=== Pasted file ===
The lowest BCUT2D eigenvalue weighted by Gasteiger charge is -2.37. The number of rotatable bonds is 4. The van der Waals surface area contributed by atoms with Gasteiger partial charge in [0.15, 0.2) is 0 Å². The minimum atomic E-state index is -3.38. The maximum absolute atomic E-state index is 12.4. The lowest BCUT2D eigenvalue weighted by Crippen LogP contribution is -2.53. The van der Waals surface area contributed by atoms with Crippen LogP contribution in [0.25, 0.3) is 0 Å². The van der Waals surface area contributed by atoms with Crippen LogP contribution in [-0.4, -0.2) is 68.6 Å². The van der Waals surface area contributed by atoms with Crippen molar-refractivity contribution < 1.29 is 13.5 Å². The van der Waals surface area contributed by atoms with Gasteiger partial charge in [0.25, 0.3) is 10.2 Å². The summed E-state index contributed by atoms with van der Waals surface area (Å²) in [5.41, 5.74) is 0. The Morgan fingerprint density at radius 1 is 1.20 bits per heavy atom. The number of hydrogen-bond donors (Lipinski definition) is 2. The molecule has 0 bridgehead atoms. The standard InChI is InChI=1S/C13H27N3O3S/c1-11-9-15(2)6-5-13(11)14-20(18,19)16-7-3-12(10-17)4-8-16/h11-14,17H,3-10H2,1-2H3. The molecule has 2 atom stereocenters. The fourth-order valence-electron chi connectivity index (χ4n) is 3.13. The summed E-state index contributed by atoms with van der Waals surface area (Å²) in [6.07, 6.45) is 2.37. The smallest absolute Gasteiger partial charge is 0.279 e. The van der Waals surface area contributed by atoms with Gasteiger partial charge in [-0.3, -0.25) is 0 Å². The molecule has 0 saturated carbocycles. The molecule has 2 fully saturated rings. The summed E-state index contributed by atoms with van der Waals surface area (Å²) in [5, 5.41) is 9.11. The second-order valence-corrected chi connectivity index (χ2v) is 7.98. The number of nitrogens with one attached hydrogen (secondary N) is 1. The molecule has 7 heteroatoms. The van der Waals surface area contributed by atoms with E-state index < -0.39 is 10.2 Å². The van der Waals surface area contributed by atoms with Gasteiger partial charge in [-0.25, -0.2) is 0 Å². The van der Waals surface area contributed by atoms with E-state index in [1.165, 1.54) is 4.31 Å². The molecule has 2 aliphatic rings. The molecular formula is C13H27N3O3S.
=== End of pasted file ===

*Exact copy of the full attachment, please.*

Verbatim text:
The lowest BCUT2D eigenvalue weighted by Gasteiger charge is -2.37. The number of rotatable bonds is 4. The van der Waals surface area contributed by atoms with Gasteiger partial charge in [0.15, 0.2) is 0 Å². The minimum atomic E-state index is -3.38. The maximum absolute atomic E-state index is 12.4. The lowest BCUT2D eigenvalue weighted by Crippen LogP contribution is -2.53. The van der Waals surface area contributed by atoms with Crippen LogP contribution in [0.25, 0.3) is 0 Å². The van der Waals surface area contributed by atoms with Crippen LogP contribution in [-0.4, -0.2) is 68.6 Å². The van der Waals surface area contributed by atoms with Crippen molar-refractivity contribution < 1.29 is 13.5 Å². The van der Waals surface area contributed by atoms with Gasteiger partial charge in [0.25, 0.3) is 10.2 Å². The summed E-state index contributed by atoms with van der Waals surface area (Å²) in [5.41, 5.74) is 0. The Morgan fingerprint density at radius 1 is 1.20 bits per heavy atom. The number of hydrogen-bond donors (Lipinski definition) is 2. The molecule has 0 bridgehead atoms. The standard InChI is InChI=1S/C13H27N3O3S/c1-11-9-15(2)6-5-13(11)14-20(18,19)16-7-3-12(10-17)4-8-16/h11-14,17H,3-10H2,1-2H3. The molecule has 2 atom stereocenters. The fourth-order valence-electron chi connectivity index (χ4n) is 3.13. The summed E-state index contributed by atoms with van der Waals surface area (Å²) in [6.07, 6.45) is 2.37. The smallest absolute Gasteiger partial charge is 0.279 e. The van der Waals surface area contributed by atoms with Gasteiger partial charge in [-0.3, -0.25) is 0 Å². The molecule has 0 saturated carbocycles. The molecule has 2 fully saturated rings. The summed E-state index contributed by atoms with van der Waals surface area (Å²) in [5, 5.41) is 9.11. The second-order valence-corrected chi connectivity index (χ2v) is 7.98. The number of nitrogens with one attached hydrogen (secondary N) is 1. The molecule has 7 heteroatoms. The van der Waals surface area contributed by atoms with E-state index < -0.39 is 10.2 Å². The van der Waals surface area contributed by atoms with Gasteiger partial charge in [-0.25, -0.2) is 0 Å². The van der Waals surface area contributed by atoms with E-state index in [1.165, 1.54) is 4.31 Å². The molecule has 2 aliphatic rings. The molecular formula is C13H27N3O3S.